Friday, 10 August 2012
Blueberry Welsh Cakes
Well, I guess it's confession time.
As you may have twigged at some point, I happen to be Welsh. Now during the course of the average Welsh person's life, they will consume an amount of Welsh Cakes somewhat akin to the size of the bailout the Government had to put into Lloyds TSB. Particularly around St David's Day, on 1 March, when gazillions of them appear in all sorts of places (for example, if we host any sort of meeting at work, out they come). It's our patriotic duty don'tcha know? Even the currant averse usually aren't permitted to miss out.
Now I do love a good Welsh Cake. There's a lovely little grocer shop by me which every now and again also sells these delicious little home made mini Welsh Cakes - soft and fluffy with just the right amount of caster sugar glistening on the outside. Cooked on a griddle so that there is a little crust on the outside. (And a well-used griddle is widely a family heirloom in Wales, lovingly handed down from one generation to the next).
I have never chanced my arm at making them myself. It's ridiculous perhaps, but for something so quick to make, I've never thought to do it. Neither my mum or nan ever cooked them as I grew up, and my nan's cast iron griddle did not receive the same love and attention as other griddles. Even now, I can see it in the garden at my mum's house, rusting away while it was propped up against the shed door, holding it in place. Criminal.
Anyway, today I decided to give them a go. But I also got to thinking 'Can you make them with any other dried fruit?', and then I thought, 'Why not?'.
So what started out as a learning experience also became something of an experiment as I decided to make Blueberry Welsh Cakes. This is what I did.
Blueberry Welsh Cakes (adapted from the Great British Book of Baking)
Ingredients (makes approx 24)
225g self raising flour
100g chilled diced unsalted butter
75g caster sugar, plus extra for sprinkling
40g dried blueberries
1 medium egg yolk
3 tbspns milk
You will need a 6cm round cutter.
First, soak the blueberries in a little hot water to soften them (I did this because they are bigger than currants and so a little drier, and as Welsh cakes cook so quickly I did not want big lumps of dry crusty berry). Once softened (after about 10 minutes) drain well and dry the fruit on some kitchen towel to get rid of the excess water.
Mix the egg and milk together in a small jug and put on one side.
Sift the flour into a bowl and then mix in the pinch of salt. Add the butter and rub in with your fingertips until the mixture resembles coarse bread crumbs.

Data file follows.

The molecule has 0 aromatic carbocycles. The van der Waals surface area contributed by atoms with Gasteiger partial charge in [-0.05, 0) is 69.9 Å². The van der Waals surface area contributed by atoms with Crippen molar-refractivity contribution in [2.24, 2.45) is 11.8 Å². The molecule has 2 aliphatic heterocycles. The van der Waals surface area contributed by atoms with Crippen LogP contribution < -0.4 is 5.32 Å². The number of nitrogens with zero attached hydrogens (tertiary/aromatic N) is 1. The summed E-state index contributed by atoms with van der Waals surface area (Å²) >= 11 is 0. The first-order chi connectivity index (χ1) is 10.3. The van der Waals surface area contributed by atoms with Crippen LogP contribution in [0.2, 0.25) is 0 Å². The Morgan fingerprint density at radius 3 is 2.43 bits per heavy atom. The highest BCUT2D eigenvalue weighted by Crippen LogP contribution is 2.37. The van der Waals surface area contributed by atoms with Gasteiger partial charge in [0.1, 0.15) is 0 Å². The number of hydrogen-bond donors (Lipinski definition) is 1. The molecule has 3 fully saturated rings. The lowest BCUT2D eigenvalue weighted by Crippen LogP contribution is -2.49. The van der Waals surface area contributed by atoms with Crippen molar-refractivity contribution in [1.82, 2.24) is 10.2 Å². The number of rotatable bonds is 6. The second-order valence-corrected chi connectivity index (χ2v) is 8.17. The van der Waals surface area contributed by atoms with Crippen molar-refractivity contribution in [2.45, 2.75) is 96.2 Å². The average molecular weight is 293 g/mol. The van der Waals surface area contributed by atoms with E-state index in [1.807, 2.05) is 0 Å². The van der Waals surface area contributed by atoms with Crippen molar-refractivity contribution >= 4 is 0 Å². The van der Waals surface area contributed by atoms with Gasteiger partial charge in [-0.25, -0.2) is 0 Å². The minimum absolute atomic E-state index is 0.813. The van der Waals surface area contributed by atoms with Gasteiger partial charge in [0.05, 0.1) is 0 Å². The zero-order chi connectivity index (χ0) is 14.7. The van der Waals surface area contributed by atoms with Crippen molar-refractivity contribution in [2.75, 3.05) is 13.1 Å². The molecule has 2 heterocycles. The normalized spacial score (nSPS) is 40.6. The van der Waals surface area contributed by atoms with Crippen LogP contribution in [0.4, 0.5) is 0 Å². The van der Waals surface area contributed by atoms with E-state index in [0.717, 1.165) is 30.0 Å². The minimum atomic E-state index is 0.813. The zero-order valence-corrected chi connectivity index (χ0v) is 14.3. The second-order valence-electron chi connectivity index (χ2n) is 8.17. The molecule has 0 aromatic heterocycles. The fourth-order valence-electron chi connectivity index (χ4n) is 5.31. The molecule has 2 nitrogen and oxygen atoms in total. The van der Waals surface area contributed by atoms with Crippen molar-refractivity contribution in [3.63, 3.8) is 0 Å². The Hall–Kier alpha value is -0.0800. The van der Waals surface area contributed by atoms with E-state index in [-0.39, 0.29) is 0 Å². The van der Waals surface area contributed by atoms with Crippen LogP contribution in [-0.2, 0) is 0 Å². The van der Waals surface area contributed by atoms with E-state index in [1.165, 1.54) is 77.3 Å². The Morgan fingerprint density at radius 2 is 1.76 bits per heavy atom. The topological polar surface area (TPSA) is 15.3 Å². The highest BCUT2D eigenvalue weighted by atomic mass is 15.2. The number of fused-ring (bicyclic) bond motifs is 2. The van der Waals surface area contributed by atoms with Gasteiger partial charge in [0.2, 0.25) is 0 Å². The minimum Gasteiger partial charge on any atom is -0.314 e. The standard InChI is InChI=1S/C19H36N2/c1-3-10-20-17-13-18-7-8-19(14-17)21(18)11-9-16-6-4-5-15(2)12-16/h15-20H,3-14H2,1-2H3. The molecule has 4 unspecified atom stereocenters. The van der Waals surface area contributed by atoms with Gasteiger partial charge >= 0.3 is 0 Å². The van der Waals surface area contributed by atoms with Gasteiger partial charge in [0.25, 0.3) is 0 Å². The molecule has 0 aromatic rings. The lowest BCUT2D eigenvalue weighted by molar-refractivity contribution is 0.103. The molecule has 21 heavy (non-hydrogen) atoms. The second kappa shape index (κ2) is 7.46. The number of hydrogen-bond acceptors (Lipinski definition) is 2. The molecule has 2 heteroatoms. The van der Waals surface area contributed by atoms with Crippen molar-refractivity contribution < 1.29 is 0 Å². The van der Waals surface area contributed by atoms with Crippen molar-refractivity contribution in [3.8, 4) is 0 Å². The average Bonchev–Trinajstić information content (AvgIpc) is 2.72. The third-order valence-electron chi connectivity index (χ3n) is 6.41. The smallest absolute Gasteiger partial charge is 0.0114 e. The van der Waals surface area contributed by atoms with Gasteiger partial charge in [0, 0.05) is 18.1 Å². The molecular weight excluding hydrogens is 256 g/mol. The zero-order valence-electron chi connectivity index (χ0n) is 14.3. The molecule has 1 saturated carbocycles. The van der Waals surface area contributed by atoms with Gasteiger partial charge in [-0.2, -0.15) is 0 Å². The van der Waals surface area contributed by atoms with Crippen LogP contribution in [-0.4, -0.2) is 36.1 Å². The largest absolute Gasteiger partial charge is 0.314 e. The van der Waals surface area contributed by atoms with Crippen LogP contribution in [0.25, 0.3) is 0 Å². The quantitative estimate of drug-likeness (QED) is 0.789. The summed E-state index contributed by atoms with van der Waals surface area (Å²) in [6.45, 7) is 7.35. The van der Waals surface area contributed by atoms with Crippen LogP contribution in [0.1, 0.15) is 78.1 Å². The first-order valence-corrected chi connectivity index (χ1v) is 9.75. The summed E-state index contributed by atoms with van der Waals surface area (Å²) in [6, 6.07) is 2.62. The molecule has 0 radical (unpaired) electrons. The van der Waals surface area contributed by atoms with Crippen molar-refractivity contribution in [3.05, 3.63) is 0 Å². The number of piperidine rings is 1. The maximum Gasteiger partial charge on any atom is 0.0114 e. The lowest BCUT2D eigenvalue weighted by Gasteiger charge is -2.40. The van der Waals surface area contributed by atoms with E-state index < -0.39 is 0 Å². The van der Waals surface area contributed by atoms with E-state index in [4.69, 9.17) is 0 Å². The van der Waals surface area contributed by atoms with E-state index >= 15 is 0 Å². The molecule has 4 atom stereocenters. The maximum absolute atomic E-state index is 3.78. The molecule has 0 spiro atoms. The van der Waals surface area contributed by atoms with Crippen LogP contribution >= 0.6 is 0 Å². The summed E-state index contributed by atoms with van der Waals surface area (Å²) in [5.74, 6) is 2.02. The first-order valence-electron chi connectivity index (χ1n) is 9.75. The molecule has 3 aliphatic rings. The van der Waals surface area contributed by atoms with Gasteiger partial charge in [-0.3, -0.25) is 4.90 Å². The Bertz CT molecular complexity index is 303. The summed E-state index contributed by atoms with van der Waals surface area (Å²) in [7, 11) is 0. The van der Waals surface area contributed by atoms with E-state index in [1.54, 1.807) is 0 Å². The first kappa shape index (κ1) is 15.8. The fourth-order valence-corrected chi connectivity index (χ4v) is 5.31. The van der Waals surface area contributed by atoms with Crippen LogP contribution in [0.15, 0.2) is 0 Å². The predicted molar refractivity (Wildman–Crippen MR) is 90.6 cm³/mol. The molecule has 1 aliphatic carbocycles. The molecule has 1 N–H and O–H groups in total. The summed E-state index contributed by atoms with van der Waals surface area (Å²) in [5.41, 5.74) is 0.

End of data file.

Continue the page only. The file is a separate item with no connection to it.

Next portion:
Add the sugar and blueberries, and stir in. Add the egg and milk and using a palette knife, mix together to form a soft but not sticky dough. Turn out onto a lightly floured surface and roll out to a depth of about 1cm.
Cut out circles from the dough to form the cakes. Keep going, re-rolling the trimmings if necessary, until all the dough is used.
Heat the griddle over a low-medium heat. Test cook one of the cakes by placing it on the griddle - each side should take about 2 minutes to cook to a nice dark golden colour, and the middle should be just cooked through (it will continue cooking once you remove the cakes from the heat, but this needs to be judged carefully as you don't want cakes that are undercooked, or overcooked and dry). Once you are happy with the temperature of the pan, you can start cooking the cakes in batches. So about 2 minutes on one side, then 2 minutes on the other.
Remove from the griddle and sprinkle both sides with some of the extra caster sugar.
These are best served warm from the pan.
I thought the blueberries worked pretty well in these. They aren't so sweet as the usual currants, and so you get the sharpness as a counterpoint to the sweet dough, but in a subtle way (I think I'd increase the blueberries to maybe 60g next time, as they were a bit on the scanty side). I did find it tricky to get my timing right cooking them though, and there were a few that came out too well done for my liking. They are so quick and easy to make, though, that I really don't know why I hadn't tried them before.